The following letters exchanged by Generals Grant and Lee give the terms under
which the latter surrendered his army and practically brought to a close the War of
From U.S. Grant To R.E. Lee
Appomattox Court-House, Virginia April 9, 1865.
General: In accordance with the substance of my letter to you of the 8th instant, I
propose to receive the surrender of the army of Northern Virginia on the following terms,
to wit: Rolls of all the officers and men to be made in duplicate, one copy to be given to
an officer to be designated by me, the other to be retained by such officer or officers as
you may designate. The officers to give their individual paroles not to take up arms
against the government of the United States until properly exchanged; and each company or
regimental commander to sign a like parole for the men of their commands. The arms,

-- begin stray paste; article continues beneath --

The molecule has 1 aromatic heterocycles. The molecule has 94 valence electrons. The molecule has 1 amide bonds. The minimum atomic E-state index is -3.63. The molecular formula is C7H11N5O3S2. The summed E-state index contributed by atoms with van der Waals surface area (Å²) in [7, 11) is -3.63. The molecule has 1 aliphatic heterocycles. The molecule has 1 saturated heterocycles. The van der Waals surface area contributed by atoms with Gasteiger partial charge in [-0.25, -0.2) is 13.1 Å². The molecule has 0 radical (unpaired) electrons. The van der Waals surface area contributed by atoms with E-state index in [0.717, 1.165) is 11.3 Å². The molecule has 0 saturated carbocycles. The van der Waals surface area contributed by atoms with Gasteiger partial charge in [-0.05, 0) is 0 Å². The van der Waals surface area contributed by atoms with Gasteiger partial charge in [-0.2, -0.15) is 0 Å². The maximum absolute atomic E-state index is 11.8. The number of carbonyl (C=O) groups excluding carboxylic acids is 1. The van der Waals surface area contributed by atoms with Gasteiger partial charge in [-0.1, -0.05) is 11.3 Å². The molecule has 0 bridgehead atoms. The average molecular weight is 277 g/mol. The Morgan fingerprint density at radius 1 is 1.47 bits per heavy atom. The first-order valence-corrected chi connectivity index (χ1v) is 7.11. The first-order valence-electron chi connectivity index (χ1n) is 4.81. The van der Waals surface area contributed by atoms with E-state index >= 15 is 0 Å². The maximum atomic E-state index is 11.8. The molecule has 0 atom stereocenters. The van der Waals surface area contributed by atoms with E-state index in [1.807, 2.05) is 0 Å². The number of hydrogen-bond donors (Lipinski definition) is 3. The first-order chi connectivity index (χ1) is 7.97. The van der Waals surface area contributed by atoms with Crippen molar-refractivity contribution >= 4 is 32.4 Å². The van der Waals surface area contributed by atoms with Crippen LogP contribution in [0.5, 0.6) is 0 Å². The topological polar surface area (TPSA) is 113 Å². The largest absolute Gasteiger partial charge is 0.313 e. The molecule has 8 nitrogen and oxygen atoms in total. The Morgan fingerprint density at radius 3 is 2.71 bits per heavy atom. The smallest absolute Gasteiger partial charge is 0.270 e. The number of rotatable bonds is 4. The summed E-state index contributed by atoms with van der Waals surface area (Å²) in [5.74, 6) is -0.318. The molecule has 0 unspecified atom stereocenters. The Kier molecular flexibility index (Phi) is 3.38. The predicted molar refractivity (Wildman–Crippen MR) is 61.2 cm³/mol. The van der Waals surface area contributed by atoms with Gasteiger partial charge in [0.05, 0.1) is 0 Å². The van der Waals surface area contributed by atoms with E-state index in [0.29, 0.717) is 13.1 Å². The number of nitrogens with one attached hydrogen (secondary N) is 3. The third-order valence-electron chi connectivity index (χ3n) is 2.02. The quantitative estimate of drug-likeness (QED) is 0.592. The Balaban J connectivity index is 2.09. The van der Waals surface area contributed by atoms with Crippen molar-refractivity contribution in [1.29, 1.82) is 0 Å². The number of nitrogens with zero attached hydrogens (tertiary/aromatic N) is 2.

artillery, and public property to be parked and stacked, and turned over to the officers
appointed by me to receive them. This will not embrace the side-arms of the officers nor
their private horses or baggage. This done, each officer and man will be allowed to return
to his home, not to be disturbed by United States authority so long as they observe their
paroles and the laws in force where they may reside.
U.S. Grant, Lieutenant-General. General R. E. Lee.
From R.E. Lee To U.S. Grant
Head-Quarters, Army of Northern Virginia April 9, 1865.
General: I received your letter of this date containing the terms of the surrender of
the army of Northern Virginia, as proposed by you. As they are substantially the same as
those expressed in your letter of the 8th instant, they are accepted. I will proceed to
designate the proper officers to carry the stipulations into effect.
R. E. Lee, General. Lieutenant-General U.S. Grant.
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